Algae Will Save the World… But Could Ruin it All the Same

Posted: 22nd May 2013
Algae Will Save the World… But Could Ruin it All the Same


Humans have been surrounded by algae biofuel since the beginning, but we had not gained a real scientific knowledge of them until very recently. The Nannochloropsis genus, an algae species mentioned several times in this post, was classified for the first time in 1981.

Algae surround us, some are present in common supermarket foods.

For example, red algae and its sub-product “agar-agar” are commonly used to provide a jelly texture. Other algae like the “Spirulina” have been successfully introduced in poor communities as a way to provide an incredible food supplement. You can also get, vitamins, proteins, and… guess what… biofuel!

Yes, from the Nannochloropsis algae variety you can get almost a 30% of oil (dry weight measured).

Introduce genetic engineering into the equation and you can even get the cure to diseases such as the malaria.

All of these potential applications have made algae biofuel investment a popular investment opportunity for the Obama administration.

See the graphic here:


You’ll notice in the timeline algae-based biofuels have been a talking point since Obama taking office. However, the topic really gained momentum beginning in February when the president, on a campaign stop in Florida, voiced his support for development of algal biofuels.

Algae Attracts Commercial and Government Investment

This suggests there is a new class of bio-factories ready to produce suitable energy in the form of human food or machine’s fuel. You can become an algae farmer in your backyard, but making it profitable requires high-scale schemes that demand: workforce, transportation and distribution, and the required research to further improve and expand.

So, aside from the investments by the current administration, who is developing these algae-based technologies around the world?


Other governments and private entities are not foreign to this promising reality. They have been investing money and efforts in many ways and places:

… and there is a long list of projects around the globe.


And when we say biofuel we are not talking about bio-diesel only. According to the Australian company Algae.Tech Ltd., they are ready to provide airplane’s fuel at a competitive cost.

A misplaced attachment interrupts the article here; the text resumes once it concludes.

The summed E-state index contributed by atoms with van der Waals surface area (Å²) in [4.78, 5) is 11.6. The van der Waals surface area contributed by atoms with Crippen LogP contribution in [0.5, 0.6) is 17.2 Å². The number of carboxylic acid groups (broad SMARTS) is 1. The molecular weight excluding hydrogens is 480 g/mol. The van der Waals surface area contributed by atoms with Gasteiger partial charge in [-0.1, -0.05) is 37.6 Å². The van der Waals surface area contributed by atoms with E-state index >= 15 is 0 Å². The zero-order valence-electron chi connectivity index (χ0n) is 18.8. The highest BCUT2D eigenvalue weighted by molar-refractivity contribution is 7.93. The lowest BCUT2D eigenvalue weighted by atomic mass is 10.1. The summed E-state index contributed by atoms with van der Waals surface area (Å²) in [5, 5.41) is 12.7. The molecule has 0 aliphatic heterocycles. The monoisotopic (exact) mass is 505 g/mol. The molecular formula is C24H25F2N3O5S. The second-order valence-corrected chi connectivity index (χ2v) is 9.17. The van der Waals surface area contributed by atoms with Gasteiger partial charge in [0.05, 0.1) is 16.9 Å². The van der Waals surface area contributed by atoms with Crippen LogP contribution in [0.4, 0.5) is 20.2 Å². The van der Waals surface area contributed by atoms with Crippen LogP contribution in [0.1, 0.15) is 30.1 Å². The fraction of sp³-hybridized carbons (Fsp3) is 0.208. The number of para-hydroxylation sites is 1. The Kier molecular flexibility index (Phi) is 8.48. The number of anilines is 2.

(Go here to watch a video about biofuel being used with jets.)

Are the Algae the Perfect Alternatives to Fossil Fuels?


Probably yes, as they can be grown everywhere, help close the CO2 loop, and are not too disruptive from an economic evolution point of view. (Biofuels are friendly to most of the liquid fuels industry.)

As long as we keep burning liquid fuels to produce electricity and run our vehicles, we will delay the long awaited dawn of the electric car and other consumer corners where solar and wind energy have not fully broken in. Biofuels are also domestic, which could diminish transportation complications.

Too good to be true?

Well, algae have something in common with nuclear energy and petrol: They can become dirty and sticky if not confined to the farm. In 2009 the European Commission published a report called “Eutrophication – Setting the Scene for Nutrient Reduction from Point and Diffuse Sources” that notes:

“Eutrophication is ‘the enrichment of water by nutrients, especially compounds of nitrogen and/or phosphorus, causing an accelerated growth of algae and higher forms of plant life to produce an undesirable disturbance to the balance of organisms present in the water and to the quality of the water concerned.'”

What does this mean?

A picture is worth more than a thousand words:


Here is an abbreviated version of the problem: Extensive agriculture requires huge amounts of fertilizers which are loaded with nitrates; the nitrates help plants (and algae) to grow; rain and underground flowing waters brings nitrates from soil to the rivers and seas making the algae population bloom; and the water ecosystems can be quickly turned upside down by the algae explosion.

Water turbidity, associated cyanobacteria populations growth, algal toxins… the new ecosystem reduces oxygen levels until the anoxia barrier, which when reached fish cannot breathe and all you have is a green lake where only the algaes and bacterias can survive. This can be considered as the point of no return due to the extremely difficult (and expensive) recovery process.


If algae biofuels are already cheaper than fossil fuels then it is only a matter of time massive cultures spread all over the world.

If we are not careful enough about water filtering, the next generation of natural disasters associated to our insatiable thirst for energy, will not look like seagulls covered by petrol or radioactive fishes glowing in your belly, they will look like a recreation of the middle-earth Dead Marshes.

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Article Written by Alejandro Santacreu